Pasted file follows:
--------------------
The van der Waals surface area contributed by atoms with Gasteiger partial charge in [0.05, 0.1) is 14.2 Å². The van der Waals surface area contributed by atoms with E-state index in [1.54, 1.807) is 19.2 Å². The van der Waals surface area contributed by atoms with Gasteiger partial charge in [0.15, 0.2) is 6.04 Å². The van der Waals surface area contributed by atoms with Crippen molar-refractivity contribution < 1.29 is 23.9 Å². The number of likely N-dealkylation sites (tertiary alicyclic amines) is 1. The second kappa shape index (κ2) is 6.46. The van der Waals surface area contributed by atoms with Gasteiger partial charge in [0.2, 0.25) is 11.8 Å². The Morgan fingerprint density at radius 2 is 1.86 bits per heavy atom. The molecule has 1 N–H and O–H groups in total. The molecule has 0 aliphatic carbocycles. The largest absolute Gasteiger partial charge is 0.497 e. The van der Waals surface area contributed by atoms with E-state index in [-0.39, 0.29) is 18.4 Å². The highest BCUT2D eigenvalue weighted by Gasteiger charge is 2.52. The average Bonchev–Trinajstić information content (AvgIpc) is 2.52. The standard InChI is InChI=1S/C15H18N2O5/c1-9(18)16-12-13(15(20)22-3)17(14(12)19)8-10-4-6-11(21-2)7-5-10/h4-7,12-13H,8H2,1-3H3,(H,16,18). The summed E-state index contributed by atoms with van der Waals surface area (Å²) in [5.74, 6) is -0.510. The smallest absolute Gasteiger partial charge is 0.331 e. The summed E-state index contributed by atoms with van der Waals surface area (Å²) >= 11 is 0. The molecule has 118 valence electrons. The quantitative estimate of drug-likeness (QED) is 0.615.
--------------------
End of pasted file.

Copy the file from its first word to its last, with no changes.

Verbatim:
The van der Waals surface area contributed by atoms with Gasteiger partial charge in [0.05, 0.1) is 14.2 Å². The van der Waals surface area contributed by atoms with E-state index in [1.54, 1.807) is 19.2 Å². The van der Waals surface area contributed by atoms with Gasteiger partial charge in [0.15, 0.2) is 6.04 Å². The van der Waals surface area contributed by atoms with Crippen molar-refractivity contribution < 1.29 is 23.9 Å². The number of likely N-dealkylation sites (tertiary alicyclic amines) is 1. The second kappa shape index (κ2) is 6.46. The van der Waals surface area contributed by atoms with Gasteiger partial charge in [0.2, 0.25) is 11.8 Å². The Morgan fingerprint density at radius 2 is 1.86 bits per heavy atom. The molecule has 1 N–H and O–H groups in total. The molecule has 0 aliphatic carbocycles. The largest absolute Gasteiger partial charge is 0.497 e. The van der Waals surface area contributed by atoms with E-state index in [-0.39, 0.29) is 18.4 Å². The highest BCUT2D eigenvalue weighted by Gasteiger charge is 2.52. The average Bonchev–Trinajstić information content (AvgIpc) is 2.52. The standard InChI is InChI=1S/C15H18N2O5/c1-9(18)16-12-13(15(20)22-3)17(14(12)19)8-10-4-6-11(21-2)7-5-10/h4-7,12-13H,8H2,1-3H3,(H,16,18). The summed E-state index contributed by atoms with van der Waals surface area (Å²) in [5.74, 6) is -0.510. The smallest absolute Gasteiger partial charge is 0.331 e. The summed E-state index contributed by atoms with van der Waals surface area (Å²) >= 11 is 0. The molecule has 118 valence electrons. The quantitative estimate of drug-likeness (QED) is 0.615.